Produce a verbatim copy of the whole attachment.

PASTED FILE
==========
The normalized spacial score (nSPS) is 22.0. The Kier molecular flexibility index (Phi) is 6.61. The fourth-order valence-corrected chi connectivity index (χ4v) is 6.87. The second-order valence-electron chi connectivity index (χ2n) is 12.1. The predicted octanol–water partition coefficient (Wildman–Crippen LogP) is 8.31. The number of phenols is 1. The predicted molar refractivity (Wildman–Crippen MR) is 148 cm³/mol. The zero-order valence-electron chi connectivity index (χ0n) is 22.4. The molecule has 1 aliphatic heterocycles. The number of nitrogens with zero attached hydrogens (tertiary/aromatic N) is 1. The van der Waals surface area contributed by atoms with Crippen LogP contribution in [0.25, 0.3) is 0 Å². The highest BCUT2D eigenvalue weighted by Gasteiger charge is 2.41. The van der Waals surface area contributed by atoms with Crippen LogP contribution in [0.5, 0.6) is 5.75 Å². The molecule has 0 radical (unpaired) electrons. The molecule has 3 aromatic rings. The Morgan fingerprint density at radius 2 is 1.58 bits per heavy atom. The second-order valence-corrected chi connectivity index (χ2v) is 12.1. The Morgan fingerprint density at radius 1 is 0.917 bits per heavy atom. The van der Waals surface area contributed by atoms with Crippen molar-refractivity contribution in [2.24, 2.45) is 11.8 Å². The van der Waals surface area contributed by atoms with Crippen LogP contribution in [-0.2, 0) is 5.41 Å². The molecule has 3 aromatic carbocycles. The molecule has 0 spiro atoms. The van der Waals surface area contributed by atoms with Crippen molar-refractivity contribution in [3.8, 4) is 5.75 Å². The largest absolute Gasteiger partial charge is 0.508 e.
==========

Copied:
The normalized spacial score (nSPS) is 22.0. The Kier molecular flexibility index (Phi) is 6.61. The fourth-order valence-corrected chi connectivity index (χ4v) is 6.87. The second-order valence-electron chi connectivity index (χ2n) is 12.1. The predicted octanol–water partition coefficient (Wildman–Crippen LogP) is 8.31. The number of phenols is 1. The predicted molar refractivity (Wildman–Crippen MR) is 148 cm³/mol. The zero-order valence-electron chi connectivity index (χ0n) is 22.4. The molecule has 1 aliphatic heterocycles. The number of nitrogens with zero attached hydrogens (tertiary/aromatic N) is 1. The van der Waals surface area contributed by atoms with Crippen LogP contribution in [0.25, 0.3) is 0 Å². The highest BCUT2D eigenvalue weighted by Gasteiger charge is 2.41. The van der Waals surface area contributed by atoms with Crippen LogP contribution in [0.5, 0.6) is 5.75 Å². The molecule has 0 radical (unpaired) electrons. The molecule has 3 aromatic rings. The Morgan fingerprint density at radius 2 is 1.58 bits per heavy atom. The second-order valence-corrected chi connectivity index (χ2v) is 12.1. The Morgan fingerprint density at radius 1 is 0.917 bits per heavy atom. The van der Waals surface area contributed by atoms with Crippen molar-refractivity contribution in [2.24, 2.45) is 11.8 Å². The van der Waals surface area contributed by atoms with Crippen LogP contribution in [-0.2, 0) is 5.41 Å². The molecule has 3 aromatic carbocycles. The molecule has 0 spiro atoms. The van der Waals surface area contributed by atoms with Crippen molar-refractivity contribution in [3.8, 4) is 5.75 Å². The largest absolute Gasteiger partial charge is 0.508 e.